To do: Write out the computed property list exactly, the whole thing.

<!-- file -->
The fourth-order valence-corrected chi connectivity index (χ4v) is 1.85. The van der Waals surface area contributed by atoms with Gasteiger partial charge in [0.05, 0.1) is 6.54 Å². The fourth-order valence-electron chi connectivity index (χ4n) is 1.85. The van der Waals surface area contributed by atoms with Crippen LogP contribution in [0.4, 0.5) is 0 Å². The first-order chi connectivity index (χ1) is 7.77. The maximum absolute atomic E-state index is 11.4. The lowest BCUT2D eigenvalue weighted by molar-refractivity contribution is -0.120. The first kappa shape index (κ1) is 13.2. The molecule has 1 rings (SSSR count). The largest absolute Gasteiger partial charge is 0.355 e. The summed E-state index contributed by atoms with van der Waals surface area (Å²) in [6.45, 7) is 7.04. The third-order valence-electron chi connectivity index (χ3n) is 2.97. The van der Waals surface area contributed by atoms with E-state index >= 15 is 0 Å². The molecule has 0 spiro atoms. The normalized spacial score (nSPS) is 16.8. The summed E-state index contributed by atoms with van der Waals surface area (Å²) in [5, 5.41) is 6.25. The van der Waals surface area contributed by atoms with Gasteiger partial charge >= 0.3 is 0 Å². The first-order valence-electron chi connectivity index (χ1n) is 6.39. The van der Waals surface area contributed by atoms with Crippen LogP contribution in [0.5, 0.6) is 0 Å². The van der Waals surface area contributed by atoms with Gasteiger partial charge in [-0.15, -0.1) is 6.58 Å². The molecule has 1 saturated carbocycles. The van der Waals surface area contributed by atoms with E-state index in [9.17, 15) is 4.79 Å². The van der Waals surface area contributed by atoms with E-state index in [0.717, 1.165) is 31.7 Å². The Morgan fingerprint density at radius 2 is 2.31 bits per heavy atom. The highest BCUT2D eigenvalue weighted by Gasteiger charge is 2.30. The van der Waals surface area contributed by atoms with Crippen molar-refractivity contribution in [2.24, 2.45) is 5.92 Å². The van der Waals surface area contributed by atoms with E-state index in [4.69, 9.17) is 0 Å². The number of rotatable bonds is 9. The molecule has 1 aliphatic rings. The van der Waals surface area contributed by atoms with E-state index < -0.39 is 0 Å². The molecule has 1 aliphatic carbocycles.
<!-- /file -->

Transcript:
The fourth-order valence-corrected chi connectivity index (χ4v) is 1.85. The van der Waals surface area contributed by atoms with Gasteiger partial charge in [0.05, 0.1) is 6.54 Å². The fourth-order valence-electron chi connectivity index (χ4n) is 1.85. The van der Waals surface area contributed by atoms with Crippen LogP contribution in [0.4, 0.5) is 0 Å². The first-order chi connectivity index (χ1) is 7.77. The maximum absolute atomic E-state index is 11.4. The lowest BCUT2D eigenvalue weighted by molar-refractivity contribution is -0.120. The first kappa shape index (κ1) is 13.2. The molecule has 1 rings (SSSR count). The largest absolute Gasteiger partial charge is 0.355 e. The summed E-state index contributed by atoms with van der Waals surface area (Å²) in [6.45, 7) is 7.04. The third-order valence-electron chi connectivity index (χ3n) is 2.97. The van der Waals surface area contributed by atoms with E-state index >= 15 is 0 Å². The molecule has 0 spiro atoms. The normalized spacial score (nSPS) is 16.8. The summed E-state index contributed by atoms with van der Waals surface area (Å²) in [5, 5.41) is 6.25. The van der Waals surface area contributed by atoms with Gasteiger partial charge >= 0.3 is 0 Å². The first-order valence-electron chi connectivity index (χ1n) is 6.39. The van der Waals surface area contributed by atoms with Crippen LogP contribution in [0.5, 0.6) is 0 Å². The van der Waals surface area contributed by atoms with Gasteiger partial charge in [-0.15, -0.1) is 6.58 Å². The molecule has 1 saturated carbocycles. The van der Waals surface area contributed by atoms with E-state index in [9.17, 15) is 4.79 Å². The van der Waals surface area contributed by atoms with E-state index in [0.717, 1.165) is 31.7 Å². The Morgan fingerprint density at radius 2 is 2.31 bits per heavy atom. The highest BCUT2D eigenvalue weighted by Gasteiger charge is 2.30. The van der Waals surface area contributed by atoms with Crippen molar-refractivity contribution in [2.24, 2.45) is 5.92 Å². The van der Waals surface area contributed by atoms with E-state index in [4.69, 9.17) is 0 Å². The number of rotatable bonds is 9. The molecule has 1 aliphatic rings. The van der Waals surface area contributed by atoms with E-state index < -0.39 is 0 Å². The molecule has 1 aliphatic carbocycles.